Author(s): Pathengay A, Flynn HW Jr, Isom RF, Miller D
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Abstract A systematic review of 27 reports of endophthalmitis outbreaks following cataract surgery between 1985 and 2011 found the 2 most common causes associated with the outbreaks were contaminated solutions, 10 reports (37\%), and contaminated phacoemulsification machines, 6 reports (22.2\%). Other possible sources of contamination included ventilation systems, 3 (11.1\%); defective sterilization, 3 (11.1\%); miscellaneous, 3 (11.1\%); in 5 outbreaks (18.5\%), no possible source could be identified. Bacteria occurred in 23 outbreaks (85.2\%) and fungus in 4 (14.8\%). Causative organisms were gram-negative bacteria, 15 (65.2\%); gram-positive bacteria, 5 (21.7\%); and both gram-positive and gram-negative bacteria, 3 (13.1\%). Pseudomonas aeruginosa was causative in 14 of 27 (51.8\%) gram-negative bacteria. After treatment in 229 patients, a visual acuity outcome of 20/400 or better was achieved in 127 patients (55.5\%). Outbreaks of endophthalmitis following cataract surgery are often caused by gram-negative organisms and can be associated with poor visual outcomes. In this review, the most common source was irrigation solutions used perioperatively. FINANCIAL DISCLOSURE: No author has a financial or proprietary interest in any material or method mentioned. Copyright © 2012 ASCRS and ESCRS. Published by Elsevier Inc. All rights reserved.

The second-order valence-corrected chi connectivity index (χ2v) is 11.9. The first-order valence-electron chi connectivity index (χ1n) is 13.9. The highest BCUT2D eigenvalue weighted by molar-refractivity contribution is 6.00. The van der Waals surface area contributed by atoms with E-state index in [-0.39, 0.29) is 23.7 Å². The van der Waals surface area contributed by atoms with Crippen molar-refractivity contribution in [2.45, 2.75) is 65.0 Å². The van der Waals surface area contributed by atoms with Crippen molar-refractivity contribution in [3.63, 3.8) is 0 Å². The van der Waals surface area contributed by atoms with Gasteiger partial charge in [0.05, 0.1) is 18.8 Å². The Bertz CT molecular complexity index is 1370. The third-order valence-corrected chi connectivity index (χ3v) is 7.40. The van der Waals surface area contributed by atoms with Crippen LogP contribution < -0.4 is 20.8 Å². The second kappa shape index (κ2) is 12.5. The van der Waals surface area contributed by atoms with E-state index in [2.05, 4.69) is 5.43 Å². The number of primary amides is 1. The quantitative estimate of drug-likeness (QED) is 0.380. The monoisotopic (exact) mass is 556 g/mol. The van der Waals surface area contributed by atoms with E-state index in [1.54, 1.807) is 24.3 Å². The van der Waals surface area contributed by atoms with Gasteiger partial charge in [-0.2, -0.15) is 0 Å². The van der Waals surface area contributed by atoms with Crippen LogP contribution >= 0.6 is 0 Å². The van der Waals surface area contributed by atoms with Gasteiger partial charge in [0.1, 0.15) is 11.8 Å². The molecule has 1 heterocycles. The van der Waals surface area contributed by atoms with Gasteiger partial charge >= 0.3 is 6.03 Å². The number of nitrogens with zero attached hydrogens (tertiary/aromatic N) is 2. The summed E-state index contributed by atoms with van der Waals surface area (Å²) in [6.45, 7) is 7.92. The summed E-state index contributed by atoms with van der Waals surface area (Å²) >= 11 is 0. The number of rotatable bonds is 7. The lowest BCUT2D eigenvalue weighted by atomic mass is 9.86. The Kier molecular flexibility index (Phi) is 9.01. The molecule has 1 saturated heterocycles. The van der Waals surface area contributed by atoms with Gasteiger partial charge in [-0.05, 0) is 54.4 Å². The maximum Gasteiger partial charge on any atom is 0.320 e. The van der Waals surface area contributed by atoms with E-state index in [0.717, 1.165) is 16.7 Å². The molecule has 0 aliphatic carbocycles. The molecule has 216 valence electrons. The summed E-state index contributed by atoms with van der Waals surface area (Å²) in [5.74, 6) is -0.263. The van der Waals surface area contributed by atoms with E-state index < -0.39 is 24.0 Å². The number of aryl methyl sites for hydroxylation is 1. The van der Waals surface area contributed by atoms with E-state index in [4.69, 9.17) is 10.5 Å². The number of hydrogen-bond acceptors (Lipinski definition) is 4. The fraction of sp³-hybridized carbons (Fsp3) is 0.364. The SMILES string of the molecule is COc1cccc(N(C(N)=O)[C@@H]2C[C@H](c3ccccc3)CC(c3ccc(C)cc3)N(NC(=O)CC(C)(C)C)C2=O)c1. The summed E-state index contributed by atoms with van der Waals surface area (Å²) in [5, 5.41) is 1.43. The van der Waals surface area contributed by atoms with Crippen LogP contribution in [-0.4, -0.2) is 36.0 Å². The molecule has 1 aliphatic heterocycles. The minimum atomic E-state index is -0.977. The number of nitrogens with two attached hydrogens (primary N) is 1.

This article was published in J Cataract Refract Surg
and referenced in Clinical Microbiology: Open Access